The firm’s latest Miami Herald “Real Estate Counselor” column authored by Michael L. Hyman appears in today’s Neighbors section and is titled “What Are Some Common Traits of Excellent Community Association Boards of Directors.” The article discusses how Michael realized from the start of his work with associations more than 50 years ago that the decisions of these boards, which are of momentous significance for the administrative and financial well-being of their communities, are sometimes influenced by the petty whims and infighting of some of their directors. His article reads:
. . . Boards of directors often fall into one of three categories:
The Autocrat: These associations are ruled by a president who has typically served in the position for many years. Everything the president wants, they get; everything they are against has no shot. The other board members are happy to follow along and not rock the boat.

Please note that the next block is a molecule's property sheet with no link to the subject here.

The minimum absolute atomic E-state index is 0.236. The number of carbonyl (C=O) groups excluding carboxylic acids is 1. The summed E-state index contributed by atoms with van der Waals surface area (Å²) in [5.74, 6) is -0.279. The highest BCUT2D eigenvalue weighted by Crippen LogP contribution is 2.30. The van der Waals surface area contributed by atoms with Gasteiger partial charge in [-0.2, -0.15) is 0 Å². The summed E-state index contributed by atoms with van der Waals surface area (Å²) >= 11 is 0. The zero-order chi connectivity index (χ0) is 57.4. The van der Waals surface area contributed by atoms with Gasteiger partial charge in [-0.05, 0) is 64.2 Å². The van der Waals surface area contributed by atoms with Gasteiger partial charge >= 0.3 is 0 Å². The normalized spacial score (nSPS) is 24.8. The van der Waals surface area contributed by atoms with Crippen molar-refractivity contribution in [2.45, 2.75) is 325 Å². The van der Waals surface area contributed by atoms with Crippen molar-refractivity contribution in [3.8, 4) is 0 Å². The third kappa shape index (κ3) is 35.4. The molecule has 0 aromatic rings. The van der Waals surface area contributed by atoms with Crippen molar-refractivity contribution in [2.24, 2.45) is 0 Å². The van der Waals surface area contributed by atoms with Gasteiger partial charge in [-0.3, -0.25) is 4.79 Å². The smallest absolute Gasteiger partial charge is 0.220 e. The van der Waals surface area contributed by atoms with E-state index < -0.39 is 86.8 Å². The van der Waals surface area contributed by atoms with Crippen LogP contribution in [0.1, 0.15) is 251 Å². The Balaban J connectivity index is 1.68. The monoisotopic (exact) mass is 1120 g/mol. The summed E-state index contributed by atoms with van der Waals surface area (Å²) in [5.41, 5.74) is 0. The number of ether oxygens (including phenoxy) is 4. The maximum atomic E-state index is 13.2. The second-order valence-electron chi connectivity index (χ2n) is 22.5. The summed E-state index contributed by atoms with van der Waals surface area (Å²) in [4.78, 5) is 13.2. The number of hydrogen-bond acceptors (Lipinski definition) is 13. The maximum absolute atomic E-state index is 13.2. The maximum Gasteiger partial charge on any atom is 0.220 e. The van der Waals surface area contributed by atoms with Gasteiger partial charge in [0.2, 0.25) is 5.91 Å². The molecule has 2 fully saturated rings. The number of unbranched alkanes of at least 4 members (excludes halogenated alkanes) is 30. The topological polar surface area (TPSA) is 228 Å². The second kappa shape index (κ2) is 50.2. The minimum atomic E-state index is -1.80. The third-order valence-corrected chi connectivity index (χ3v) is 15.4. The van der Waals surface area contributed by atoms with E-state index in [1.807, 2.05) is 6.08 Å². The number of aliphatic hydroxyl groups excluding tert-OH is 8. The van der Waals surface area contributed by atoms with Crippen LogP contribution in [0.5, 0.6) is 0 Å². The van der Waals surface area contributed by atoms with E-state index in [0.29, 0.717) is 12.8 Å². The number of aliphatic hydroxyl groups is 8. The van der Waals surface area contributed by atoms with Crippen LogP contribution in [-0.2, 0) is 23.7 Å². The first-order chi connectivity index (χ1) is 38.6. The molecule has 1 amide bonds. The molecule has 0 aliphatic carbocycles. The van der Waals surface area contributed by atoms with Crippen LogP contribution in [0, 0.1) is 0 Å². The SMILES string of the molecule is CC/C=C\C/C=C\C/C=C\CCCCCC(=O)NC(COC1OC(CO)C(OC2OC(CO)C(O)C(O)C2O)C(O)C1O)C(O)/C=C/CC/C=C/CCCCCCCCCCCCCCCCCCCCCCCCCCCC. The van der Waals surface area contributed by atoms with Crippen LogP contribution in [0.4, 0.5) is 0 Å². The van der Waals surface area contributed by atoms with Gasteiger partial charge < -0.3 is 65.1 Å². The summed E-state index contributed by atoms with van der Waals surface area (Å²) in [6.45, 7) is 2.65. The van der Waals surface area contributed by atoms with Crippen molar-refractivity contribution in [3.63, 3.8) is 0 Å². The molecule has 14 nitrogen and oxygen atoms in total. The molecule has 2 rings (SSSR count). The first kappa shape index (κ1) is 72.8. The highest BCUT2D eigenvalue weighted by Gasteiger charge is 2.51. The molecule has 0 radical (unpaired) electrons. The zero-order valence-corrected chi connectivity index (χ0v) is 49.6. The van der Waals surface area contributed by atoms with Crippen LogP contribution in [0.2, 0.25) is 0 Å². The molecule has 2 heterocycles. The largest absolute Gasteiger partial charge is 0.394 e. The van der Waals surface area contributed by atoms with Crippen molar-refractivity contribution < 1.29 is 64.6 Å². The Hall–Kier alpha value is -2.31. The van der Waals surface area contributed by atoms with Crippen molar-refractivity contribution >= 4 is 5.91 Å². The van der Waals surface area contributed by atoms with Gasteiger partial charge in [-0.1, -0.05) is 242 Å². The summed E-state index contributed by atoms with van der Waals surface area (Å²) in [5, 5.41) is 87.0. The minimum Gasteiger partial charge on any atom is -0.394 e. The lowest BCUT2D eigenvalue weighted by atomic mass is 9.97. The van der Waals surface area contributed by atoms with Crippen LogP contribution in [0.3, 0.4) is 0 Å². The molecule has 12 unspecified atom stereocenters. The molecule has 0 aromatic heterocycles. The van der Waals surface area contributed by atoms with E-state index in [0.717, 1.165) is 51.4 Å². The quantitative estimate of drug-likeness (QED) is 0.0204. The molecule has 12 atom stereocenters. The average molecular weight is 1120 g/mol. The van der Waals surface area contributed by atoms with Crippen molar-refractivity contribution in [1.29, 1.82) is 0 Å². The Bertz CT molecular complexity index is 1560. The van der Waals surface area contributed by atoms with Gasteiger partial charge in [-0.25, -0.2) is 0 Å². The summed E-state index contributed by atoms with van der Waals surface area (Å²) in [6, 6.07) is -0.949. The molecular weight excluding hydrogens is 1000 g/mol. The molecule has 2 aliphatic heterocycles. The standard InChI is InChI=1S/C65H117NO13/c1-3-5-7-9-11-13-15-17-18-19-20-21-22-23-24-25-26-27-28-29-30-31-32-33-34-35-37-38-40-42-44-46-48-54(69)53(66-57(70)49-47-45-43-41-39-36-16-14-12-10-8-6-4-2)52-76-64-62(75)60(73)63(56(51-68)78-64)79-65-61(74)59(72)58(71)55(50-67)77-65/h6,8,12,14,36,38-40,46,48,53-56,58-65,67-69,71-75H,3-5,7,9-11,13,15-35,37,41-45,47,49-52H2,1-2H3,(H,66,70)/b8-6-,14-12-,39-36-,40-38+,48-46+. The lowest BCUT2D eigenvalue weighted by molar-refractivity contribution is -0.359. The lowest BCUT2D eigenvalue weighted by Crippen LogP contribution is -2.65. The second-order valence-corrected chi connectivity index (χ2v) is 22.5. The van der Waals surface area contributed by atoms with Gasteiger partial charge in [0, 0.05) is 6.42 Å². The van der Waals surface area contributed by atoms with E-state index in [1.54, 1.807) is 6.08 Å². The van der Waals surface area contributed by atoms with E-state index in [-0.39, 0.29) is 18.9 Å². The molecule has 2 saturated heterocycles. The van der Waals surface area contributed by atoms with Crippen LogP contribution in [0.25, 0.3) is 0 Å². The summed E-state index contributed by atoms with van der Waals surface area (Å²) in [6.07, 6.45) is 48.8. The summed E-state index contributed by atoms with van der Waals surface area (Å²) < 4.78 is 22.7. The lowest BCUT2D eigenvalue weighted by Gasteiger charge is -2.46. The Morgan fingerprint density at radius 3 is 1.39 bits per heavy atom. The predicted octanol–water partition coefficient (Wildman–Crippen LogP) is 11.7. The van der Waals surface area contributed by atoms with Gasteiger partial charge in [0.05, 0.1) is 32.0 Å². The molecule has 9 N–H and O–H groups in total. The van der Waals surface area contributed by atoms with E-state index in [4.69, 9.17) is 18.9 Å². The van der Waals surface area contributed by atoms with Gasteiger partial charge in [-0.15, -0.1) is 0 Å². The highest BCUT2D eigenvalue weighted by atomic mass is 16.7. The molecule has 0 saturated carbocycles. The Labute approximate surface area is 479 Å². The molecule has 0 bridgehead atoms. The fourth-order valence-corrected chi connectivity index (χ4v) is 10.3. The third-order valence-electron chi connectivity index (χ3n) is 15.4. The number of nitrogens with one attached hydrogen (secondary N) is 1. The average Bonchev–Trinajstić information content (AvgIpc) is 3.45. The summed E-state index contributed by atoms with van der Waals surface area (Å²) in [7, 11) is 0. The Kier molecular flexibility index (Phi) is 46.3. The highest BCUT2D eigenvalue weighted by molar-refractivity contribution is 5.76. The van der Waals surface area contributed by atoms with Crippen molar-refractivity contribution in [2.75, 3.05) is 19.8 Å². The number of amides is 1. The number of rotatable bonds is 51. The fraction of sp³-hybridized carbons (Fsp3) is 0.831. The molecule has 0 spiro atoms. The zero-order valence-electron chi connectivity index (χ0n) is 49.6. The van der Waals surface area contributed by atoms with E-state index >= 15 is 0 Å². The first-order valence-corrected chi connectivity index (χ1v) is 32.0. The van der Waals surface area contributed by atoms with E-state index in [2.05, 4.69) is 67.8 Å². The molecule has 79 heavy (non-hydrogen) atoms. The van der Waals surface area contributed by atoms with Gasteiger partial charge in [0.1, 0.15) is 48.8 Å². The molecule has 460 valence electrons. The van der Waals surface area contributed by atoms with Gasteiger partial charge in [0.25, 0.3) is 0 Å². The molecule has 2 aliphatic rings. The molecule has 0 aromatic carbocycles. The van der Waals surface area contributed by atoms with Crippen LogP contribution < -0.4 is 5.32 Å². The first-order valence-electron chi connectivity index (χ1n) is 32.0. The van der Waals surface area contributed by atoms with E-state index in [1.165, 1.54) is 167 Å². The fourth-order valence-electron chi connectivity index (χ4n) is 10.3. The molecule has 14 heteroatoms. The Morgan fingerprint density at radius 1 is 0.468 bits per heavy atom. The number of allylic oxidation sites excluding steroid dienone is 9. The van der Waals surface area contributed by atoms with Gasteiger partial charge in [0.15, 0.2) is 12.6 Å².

The Fence Sitters: These boards’ votes are almost always split decisions with a swing-vote in the middle, and they typically deliberate for a very long time before making any decisions. Sometimes for issues involving pressing matters, they may even kick the can down the road rather than making a difficult decision.
The Varsity Team: These boards of directors are typically comprised of experienced board members who, for the most part, see eye to eye on many important issues and decisions. They listen to experts, discuss and weigh their options together with all the interested unit owners at the board meetings, and always make decisions that are in the best interests of their communities.